September 5, 2018
Now, while Tudor offers the Black Bay GMT in configurations featuring a NATO or some form of a leather strap, you’re going to want to go for the bracelet version. I did find the faux rivets a bit cheesy and ideally the bracelet should have tapered a little more, but this thing is never going to let you down. At 22mm wide, it fits well with the proportions of the Black Bay case and if you want it to, this watch can easily pair with many of the aftermarket straps you have in the corner of your watch box already. This is especially great if you take issue with the all-steel feel of a sport watch on a bracelet. And actually, the beveled case edges mentioned previously might enhance the watch’s look on a NATO. Now I really wish I hadn’t given this back.
The clasp assembly is simple enough but not flimsy in any way. I still adore the Tudor shield that makes its way into their clasps and as we run along the rest of the bracelet, we find an array of easily adjustable screw links. Like I mentioned, my biggest issue is that the bracelet didn’t taper a little more – but this might be a little selfish, simply because I’m used to the proportions of a 20mm bracelet on a daily basis. Overall, Tudor paired the Black Bay GMT with a fine companion bracelet and unlike other watches, I didn’t find that it amplified the watch’s naturally chunky build. Instead, it complemented the watch’s heft without sacrificing comfort.
One of the big takeaways from Basel this year is the fact that this watch also features the fully in-house, COSC-certified Tudor MT5652 automatic GMT movement. Without sounding like a complete fanboy, I must admit that it was not only accurate and reliable, but also very satisfying to interact with. Every twist of the crown felt substantial, purposeful, and smooth. In some ways, you can feel the mass of the components and perhaps even the handset as you set the time and this was a small detail I grew to appreciate.
I can tell that a lot went into the development of this movement – the 70-hour power reserve alone feels like reason enough to get the watch. Tudor also includes a silicon balance spring (should be standard for everyone at this point) and the movement itself operates at a steady 4Hz. Anytime a movement challenges something like the mighty caliber 3186, people often wonder if it’ll provide what it is usually referred to as “true GMT” functionality.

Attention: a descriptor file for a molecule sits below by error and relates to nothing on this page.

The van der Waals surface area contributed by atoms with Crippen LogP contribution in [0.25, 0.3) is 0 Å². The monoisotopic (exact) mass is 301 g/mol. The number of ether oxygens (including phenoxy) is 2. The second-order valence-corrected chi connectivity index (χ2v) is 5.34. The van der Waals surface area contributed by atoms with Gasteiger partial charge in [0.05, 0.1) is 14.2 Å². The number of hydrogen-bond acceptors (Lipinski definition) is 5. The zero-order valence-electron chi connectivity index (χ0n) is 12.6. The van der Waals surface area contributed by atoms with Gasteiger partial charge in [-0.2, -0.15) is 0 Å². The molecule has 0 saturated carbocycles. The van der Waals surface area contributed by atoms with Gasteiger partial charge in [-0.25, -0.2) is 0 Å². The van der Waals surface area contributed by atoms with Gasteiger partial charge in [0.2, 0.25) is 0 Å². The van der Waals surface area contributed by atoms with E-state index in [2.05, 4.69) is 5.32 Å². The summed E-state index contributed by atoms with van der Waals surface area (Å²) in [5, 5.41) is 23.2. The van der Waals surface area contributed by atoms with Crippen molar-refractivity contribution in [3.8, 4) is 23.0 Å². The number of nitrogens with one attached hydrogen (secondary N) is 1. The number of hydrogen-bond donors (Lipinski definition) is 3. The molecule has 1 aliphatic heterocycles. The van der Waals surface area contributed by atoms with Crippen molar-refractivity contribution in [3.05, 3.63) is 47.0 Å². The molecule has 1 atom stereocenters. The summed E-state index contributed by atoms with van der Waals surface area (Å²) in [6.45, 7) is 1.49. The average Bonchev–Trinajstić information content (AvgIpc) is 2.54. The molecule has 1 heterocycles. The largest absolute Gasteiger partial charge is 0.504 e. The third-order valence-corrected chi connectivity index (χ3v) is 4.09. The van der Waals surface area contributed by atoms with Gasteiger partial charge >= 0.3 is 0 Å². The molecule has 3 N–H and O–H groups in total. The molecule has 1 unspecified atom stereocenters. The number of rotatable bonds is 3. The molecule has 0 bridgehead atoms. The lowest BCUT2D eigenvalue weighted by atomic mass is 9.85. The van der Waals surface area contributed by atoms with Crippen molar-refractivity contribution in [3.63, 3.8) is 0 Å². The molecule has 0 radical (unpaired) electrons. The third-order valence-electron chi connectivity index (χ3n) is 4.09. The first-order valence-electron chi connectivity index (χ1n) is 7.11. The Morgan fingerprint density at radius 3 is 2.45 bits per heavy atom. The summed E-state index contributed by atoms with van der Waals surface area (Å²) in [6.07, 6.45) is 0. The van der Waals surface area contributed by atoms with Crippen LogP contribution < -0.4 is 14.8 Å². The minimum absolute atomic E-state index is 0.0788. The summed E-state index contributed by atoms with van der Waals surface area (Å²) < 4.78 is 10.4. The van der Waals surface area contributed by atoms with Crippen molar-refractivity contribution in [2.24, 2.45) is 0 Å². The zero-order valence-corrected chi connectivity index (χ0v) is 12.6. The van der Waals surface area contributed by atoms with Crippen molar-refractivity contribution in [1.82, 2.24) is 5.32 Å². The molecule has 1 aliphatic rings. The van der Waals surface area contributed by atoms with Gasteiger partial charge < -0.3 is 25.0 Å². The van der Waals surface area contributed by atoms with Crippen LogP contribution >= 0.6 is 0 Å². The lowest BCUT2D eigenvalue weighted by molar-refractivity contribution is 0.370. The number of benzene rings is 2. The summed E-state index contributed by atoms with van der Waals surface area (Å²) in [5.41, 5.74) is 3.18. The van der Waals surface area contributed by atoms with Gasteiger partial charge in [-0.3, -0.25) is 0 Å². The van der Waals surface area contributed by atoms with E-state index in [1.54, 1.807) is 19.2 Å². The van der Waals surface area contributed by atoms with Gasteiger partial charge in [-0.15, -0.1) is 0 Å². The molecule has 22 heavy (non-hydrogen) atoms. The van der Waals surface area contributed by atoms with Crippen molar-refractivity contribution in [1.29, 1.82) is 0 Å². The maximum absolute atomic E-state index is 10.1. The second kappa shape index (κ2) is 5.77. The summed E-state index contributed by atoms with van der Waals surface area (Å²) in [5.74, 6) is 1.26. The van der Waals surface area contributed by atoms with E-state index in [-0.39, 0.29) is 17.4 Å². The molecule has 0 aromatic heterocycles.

Unlike many of the off the shelf ETA GMT movements which feature an independently adjustable 24-hour hand, the MT5652 provides the wearer with a jumping local hour hand. In a way, this is mostly useful for travelling through multiple time zones while anchoring secondary and tertiary time zones to the 24-hour hand and rotating bezel. Both iterations are useful, but I’m glad to see Tudor match the functionality of movements found in current dual-time Rolex watches. It’s also worth nothing that this feature also serves as the primary method for date changes – something new GMT lovers are often surprised to discover.
So, with the sting of Rolex’s GMT retail crisis still fresh on our minds, I’m sure I’m not the only one that’s completely ignoring the noise and finding myself daydreaming about the Tudor Black Bay GMT. Waiting lists will soon be a thing of the past, production numbers will catch up, and in some lucky cases, you can currently walk into an AD and walk out with one the same day. This is attractive in itself and I think eventually, Tudor and the rest of the watch world will find that the brand made a very smart move here while offering something that GMT lovers can barely say no to.
During my time with this watch, I found that it really is the best value in 2018 if this is what you’re looking for. Sure, the weight, thickness, and the bracelet will have to be carefully evaluated in person; but I think this is a great, purpose-built watch that delivers quality regardless of what name is printed on the dial. It’s refreshing to feel that kind of satisfaction with the “underdog” GMT model, and I think that many would feel the same if they took it out for a test drive… or flight. I’ll be saving my pennies, but for everyone else out there, the Tudor Black Bay GMT on the bracelet as tested currently retails for $3,900. tudorwatch.com
>Model: Black Bay GMT
>Price: $3,900 as tested
>Size: 41mm wide, 15mm thick, 50mm lug to lug
>Would reviewer personally wear it: Yes.
>Friend we’d recommend it to first: GMT lover heavily invested into the hobby that’s looking to break the $3k threshold with the most value-driven watch possible.
>Best characteristic of watch: The intuitive and user friendly array of GMT functions provided by the the in-house MT5652 movement. The 70-hour power reserve is also a close second in this category.
>Worst characteristic of watch: Some will simply still find the Black Bay case to be too chunky – but this decision needs to be made in person. In a perfect world, I would have loved the bracelet to taper a little more.